For some mysterious reason the law on all sporting matters is complicated and difficult of clear statement, but the worst of all is the law of fishing. The number of the Acts of Parliament, the abominable method of legislation by reference which has been so largely used, the various local by-laws which each small fishery board has framed for its district, make up a collection of laws " that pass man's understanding." The difficulty is not lessened by the fact that some laws only apply to some fish, some to others, and that to really understand the fishery laws a certain amount of biological knowledge is required. Thus the Queen's Bench held that every one was bound to know it was illegal to take the young of salmon, but no one was bound to know what fish were the young of salmon.

The best way to deal with the subject will be to state the law which is general, and prevails over all parts of England and Wales, then the law which applies only to particular places.

The general law is of two kinds, that which comes from the common law and that which comes from statute. The common law part is that which gives rise to questions as to the ownership of a right to fish, the statute law defines how the right is to be used.

(A) Common Law Rights

The law regards a river, lake, arm of the sea, or any other water in the same light as it regards land, and applies the same rules of ownership to it. It is only so much land covered by water, the fact that it is so covered makes no difference to the legal incidents which attach to it. There has been some doubt expressed, but it is now settled law that all water, that is, all land covered with water, where the tide docs not regularly ebb and flow, is private property, and the public as such have no legal right over it. Who is the owner is a question that depends on circumstances, but there is an owner, and it is his private property to the exclusion of every one else. The old idea that the fishing in navigable rivers and lakes, and even large ponds, was public has no longer any legal basis. All non-tidal water is private property. It is true the public often fish without any leave and without any interruption, but this is only by the owner's consent; he could, if he liked, stop any of them at any time. They have no right there. In tidal waters it is different. The fact of the water being tidal does not of itself alter the right of ownership ; unless the water is not only tidal but also navigable, then private ownership ceases, and any of the king's subjects have the right to fish in any legal way. This is the general rule, but there are exceptions. Private fisheries exist in navigable tidal waters, but they only do so under "grant charter or immemorial usuage." The reason for this distinction as to fishing rights arises from the ownership of soil and the rights connected with ownership. In all waters not tidal and navigable the soil covered with water belongs to an individual or individuals. It is a rule of law that the public as such can claim no right to take anything from private property, so they cannot take fish which while they are on the owner's land belong to him. But in tidal and navigable rivers the rule is, that the Crown as representing the public is the owner of the soil, and so the public when fishing there are fishing on their own land. This rule depends on a case reported by Lord Coke, which is full of the technical learning of his day. In legal terms it is thus stated, the public cannot acquire by prescription a profit a prendre in alieno solo.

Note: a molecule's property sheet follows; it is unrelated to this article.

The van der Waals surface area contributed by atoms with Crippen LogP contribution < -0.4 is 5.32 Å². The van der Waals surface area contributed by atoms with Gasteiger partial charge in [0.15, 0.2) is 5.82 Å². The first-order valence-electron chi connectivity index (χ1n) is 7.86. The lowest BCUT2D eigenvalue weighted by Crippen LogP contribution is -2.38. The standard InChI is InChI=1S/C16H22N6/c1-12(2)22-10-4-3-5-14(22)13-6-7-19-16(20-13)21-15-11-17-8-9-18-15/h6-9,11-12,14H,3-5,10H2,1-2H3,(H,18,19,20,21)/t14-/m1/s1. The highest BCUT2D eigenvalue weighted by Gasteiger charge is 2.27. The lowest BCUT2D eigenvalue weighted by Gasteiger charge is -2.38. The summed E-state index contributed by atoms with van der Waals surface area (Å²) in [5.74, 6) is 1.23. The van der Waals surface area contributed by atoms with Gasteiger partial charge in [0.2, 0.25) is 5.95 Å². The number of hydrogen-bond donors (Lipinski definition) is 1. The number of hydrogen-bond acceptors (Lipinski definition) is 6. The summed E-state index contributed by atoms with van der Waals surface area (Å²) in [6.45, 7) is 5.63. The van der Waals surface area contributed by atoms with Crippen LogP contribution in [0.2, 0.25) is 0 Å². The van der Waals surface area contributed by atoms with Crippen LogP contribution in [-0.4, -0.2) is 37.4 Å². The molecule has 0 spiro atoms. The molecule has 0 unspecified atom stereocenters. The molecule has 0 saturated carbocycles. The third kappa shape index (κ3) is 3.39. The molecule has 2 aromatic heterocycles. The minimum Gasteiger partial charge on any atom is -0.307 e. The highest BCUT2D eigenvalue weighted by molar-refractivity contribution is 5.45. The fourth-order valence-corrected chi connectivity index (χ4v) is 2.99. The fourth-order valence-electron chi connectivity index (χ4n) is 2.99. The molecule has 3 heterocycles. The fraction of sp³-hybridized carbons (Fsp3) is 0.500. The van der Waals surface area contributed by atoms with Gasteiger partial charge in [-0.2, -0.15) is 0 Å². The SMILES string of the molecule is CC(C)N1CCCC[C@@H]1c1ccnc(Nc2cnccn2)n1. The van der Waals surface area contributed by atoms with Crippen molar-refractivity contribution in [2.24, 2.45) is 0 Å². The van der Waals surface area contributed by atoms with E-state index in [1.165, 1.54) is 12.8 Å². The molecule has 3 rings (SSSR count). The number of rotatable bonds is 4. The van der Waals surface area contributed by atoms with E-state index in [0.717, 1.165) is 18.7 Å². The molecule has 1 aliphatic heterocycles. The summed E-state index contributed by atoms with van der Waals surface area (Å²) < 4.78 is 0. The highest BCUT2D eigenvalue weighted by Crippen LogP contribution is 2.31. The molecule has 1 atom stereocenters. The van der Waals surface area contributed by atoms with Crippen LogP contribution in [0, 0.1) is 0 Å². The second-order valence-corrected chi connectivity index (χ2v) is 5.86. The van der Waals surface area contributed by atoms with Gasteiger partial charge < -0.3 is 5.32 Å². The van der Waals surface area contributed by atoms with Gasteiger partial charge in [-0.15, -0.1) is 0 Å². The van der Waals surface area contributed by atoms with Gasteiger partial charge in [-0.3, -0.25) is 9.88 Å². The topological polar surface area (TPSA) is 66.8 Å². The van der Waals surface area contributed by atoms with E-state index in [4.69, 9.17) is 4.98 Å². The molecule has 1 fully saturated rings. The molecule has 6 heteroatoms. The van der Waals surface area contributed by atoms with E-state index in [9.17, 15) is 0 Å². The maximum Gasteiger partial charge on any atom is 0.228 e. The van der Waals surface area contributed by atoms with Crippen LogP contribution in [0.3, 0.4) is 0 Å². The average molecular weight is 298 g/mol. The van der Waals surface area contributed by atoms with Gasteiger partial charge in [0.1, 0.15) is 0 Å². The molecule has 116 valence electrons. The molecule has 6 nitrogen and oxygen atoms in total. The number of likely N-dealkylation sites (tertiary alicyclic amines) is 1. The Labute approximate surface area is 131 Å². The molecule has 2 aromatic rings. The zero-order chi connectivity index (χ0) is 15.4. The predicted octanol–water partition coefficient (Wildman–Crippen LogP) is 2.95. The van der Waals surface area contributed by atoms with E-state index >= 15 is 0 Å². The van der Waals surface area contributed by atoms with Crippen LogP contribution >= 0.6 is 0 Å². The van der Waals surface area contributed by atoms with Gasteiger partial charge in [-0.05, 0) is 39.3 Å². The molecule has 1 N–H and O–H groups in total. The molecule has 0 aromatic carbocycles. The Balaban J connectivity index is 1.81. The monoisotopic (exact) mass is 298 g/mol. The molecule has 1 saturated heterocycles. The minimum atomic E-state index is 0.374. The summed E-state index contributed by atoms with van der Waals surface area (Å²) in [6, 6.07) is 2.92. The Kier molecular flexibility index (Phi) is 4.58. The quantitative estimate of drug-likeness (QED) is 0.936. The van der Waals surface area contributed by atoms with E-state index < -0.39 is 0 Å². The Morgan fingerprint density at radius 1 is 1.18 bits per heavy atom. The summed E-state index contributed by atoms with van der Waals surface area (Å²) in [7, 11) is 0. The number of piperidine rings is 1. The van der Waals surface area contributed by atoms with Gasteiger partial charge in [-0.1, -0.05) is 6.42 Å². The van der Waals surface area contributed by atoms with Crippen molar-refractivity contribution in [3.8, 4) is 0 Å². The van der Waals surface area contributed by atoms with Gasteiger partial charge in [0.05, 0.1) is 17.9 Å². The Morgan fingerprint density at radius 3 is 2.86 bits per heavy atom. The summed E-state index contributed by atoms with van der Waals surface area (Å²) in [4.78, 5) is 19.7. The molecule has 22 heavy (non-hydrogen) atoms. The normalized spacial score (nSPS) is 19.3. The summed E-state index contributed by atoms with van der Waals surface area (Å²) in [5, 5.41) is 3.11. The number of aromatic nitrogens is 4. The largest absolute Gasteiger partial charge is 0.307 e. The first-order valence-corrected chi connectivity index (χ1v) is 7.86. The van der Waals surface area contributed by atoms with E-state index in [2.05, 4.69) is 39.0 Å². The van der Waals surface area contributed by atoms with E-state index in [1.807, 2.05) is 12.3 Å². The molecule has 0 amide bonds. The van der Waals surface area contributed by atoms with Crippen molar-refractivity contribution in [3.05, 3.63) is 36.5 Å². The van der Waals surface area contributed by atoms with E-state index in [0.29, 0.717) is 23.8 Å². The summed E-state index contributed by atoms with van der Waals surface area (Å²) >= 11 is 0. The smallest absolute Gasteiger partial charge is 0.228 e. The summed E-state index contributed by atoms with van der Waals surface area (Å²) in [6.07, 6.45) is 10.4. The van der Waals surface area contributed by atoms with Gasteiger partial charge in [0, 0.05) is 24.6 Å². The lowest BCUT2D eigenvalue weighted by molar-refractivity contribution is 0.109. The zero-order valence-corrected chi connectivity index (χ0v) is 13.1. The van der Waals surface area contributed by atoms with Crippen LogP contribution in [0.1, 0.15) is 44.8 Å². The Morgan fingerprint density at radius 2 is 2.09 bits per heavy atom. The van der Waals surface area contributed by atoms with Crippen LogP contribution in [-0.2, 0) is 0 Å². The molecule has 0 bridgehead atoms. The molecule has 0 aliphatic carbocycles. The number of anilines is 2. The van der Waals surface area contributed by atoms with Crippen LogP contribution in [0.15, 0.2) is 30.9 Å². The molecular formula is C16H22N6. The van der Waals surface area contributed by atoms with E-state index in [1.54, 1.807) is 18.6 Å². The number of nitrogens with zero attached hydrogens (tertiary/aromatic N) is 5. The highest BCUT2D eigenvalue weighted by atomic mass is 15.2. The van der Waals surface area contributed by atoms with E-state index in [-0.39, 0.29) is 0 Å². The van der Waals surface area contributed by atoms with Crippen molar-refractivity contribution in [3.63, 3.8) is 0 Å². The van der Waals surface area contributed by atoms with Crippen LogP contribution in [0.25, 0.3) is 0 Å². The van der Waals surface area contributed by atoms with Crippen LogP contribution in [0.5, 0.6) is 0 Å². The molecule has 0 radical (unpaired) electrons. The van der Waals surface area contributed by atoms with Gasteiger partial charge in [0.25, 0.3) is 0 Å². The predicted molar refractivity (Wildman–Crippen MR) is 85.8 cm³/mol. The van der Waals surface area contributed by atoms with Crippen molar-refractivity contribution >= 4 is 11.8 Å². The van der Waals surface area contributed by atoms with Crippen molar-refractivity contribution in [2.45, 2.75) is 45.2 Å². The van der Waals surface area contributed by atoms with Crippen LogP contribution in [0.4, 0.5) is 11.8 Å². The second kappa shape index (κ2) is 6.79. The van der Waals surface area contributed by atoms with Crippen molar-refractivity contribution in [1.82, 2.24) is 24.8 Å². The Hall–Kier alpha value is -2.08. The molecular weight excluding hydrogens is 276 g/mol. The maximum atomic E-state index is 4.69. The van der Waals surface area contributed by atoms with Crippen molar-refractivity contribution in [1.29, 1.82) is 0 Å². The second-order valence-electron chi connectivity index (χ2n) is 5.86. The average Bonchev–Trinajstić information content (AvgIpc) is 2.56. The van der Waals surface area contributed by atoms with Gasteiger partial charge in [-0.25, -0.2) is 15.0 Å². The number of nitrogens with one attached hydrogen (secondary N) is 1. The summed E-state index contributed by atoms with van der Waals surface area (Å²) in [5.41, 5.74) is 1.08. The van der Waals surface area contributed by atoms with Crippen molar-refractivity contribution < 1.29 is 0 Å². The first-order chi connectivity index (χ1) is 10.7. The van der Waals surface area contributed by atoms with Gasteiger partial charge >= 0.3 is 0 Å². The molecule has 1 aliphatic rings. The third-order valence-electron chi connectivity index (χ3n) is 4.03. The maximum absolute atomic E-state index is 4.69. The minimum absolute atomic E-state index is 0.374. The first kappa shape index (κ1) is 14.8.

Teed Up On The Rock's Face.

99.- Teed Up On The Rock's Face.

A Spit Of Land Jutting Out Into The River.

100.- A Spit Of Land Jutting Out Into The River.

The doctrine is far-reaching; it gets rid of the notion that the public can fish in canals, from towing-paths, from boats, from a bridge, from a road.

The rule is positive; the public cannot legally fish as of right in any non-tidal water, and can fish only in such tidal waters as are navigable, and have not been granted to individuals by the Crown by a grant dated before Magna Carta.

Such is the general rule as to fishing rights. A much more difficult question now arises, Who are the owners of private fishing rights? The broad rule is, the owner of the land adjoining the water. If it is a brook or a river the rule is that the brook or river belongs to the owner of the adjoining land as far as his land extends. If he owns both banks then the whole of the brook or river belongs to him as far as his ownership of both banks goes. If he only owns one bank then his ownership only extends to the centre of the stream or river. This rule settles the law as to all streams and rivers, unless both tidal and navigable, and quite independent of the width ; it is a rule of law, and whoever disputes it has to prove the contrary. This may be done, but it rests with the claimant to do it. This rule does not apply to pools and lakes, there it is left to each party to prove what belongs to him and where his boundary goes, just as it would be on any other piece of land. In tidal navigable rivers the whole of the bed of the river from bank to bank belongs to the Crown unless the contrary can be proved.

Fishing rights are divided into three kinds. More has been written, and more confusion has arisen as to the precise definition of these three rights, than can be imagined. The first is called a several fishery; it is the most common form of right, the one possessed by every landowner to keep his fishery several, separate, and apart from every one else. It is a right that implies either that the person who owns it also owns the soil, or that his right has been derived in some way from the owner of the soil. Until the contrary is proved, every owner of a fishery is presumed by law to own a separate or several fishery.